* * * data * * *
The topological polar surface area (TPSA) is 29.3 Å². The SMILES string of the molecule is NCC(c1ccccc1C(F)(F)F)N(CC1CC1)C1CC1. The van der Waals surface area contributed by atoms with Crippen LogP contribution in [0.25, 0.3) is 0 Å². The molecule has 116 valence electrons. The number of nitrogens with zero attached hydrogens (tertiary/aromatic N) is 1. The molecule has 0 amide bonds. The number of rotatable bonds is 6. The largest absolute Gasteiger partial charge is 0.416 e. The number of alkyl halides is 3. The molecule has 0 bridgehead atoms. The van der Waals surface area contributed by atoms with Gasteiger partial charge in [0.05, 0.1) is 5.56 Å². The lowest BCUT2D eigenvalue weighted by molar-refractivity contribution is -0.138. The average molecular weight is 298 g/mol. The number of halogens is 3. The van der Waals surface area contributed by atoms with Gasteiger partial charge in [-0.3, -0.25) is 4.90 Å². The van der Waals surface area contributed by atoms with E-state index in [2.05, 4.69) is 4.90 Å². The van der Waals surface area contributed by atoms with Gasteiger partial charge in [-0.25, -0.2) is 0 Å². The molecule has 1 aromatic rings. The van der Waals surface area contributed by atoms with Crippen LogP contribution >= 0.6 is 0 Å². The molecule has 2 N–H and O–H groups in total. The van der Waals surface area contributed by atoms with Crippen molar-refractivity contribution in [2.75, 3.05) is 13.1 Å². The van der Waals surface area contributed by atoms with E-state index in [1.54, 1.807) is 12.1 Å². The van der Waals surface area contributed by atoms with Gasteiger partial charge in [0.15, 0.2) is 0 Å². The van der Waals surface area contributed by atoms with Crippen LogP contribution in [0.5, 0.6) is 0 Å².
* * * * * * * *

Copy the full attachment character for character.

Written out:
The topological polar surface area (TPSA) is 29.3 Å². The SMILES string of the molecule is NCC(c1ccccc1C(F)(F)F)N(CC1CC1)C1CC1. The van der Waals surface area contributed by atoms with Crippen LogP contribution in [0.25, 0.3) is 0 Å². The molecule has 116 valence electrons. The number of nitrogens with zero attached hydrogens (tertiary/aromatic N) is 1. The molecule has 0 amide bonds. The number of rotatable bonds is 6. The largest absolute Gasteiger partial charge is 0.416 e. The number of alkyl halides is 3. The molecule has 0 bridgehead atoms. The van der Waals surface area contributed by atoms with Gasteiger partial charge in [0.05, 0.1) is 5.56 Å². The lowest BCUT2D eigenvalue weighted by molar-refractivity contribution is -0.138. The average molecular weight is 298 g/mol. The number of halogens is 3. The van der Waals surface area contributed by atoms with Gasteiger partial charge in [-0.3, -0.25) is 4.90 Å². The van der Waals surface area contributed by atoms with E-state index in [2.05, 4.69) is 4.90 Å². The van der Waals surface area contributed by atoms with Gasteiger partial charge in [-0.25, -0.2) is 0 Å². The molecule has 1 aromatic rings. The van der Waals surface area contributed by atoms with Crippen LogP contribution >= 0.6 is 0 Å². The molecule has 2 N–H and O–H groups in total. The van der Waals surface area contributed by atoms with Crippen molar-refractivity contribution in [2.75, 3.05) is 13.1 Å². The van der Waals surface area contributed by atoms with E-state index in [1.54, 1.807) is 12.1 Å². The van der Waals surface area contributed by atoms with Gasteiger partial charge in [0.15, 0.2) is 0 Å². The van der Waals surface area contributed by atoms with Crippen LogP contribution in [0.5, 0.6) is 0 Å².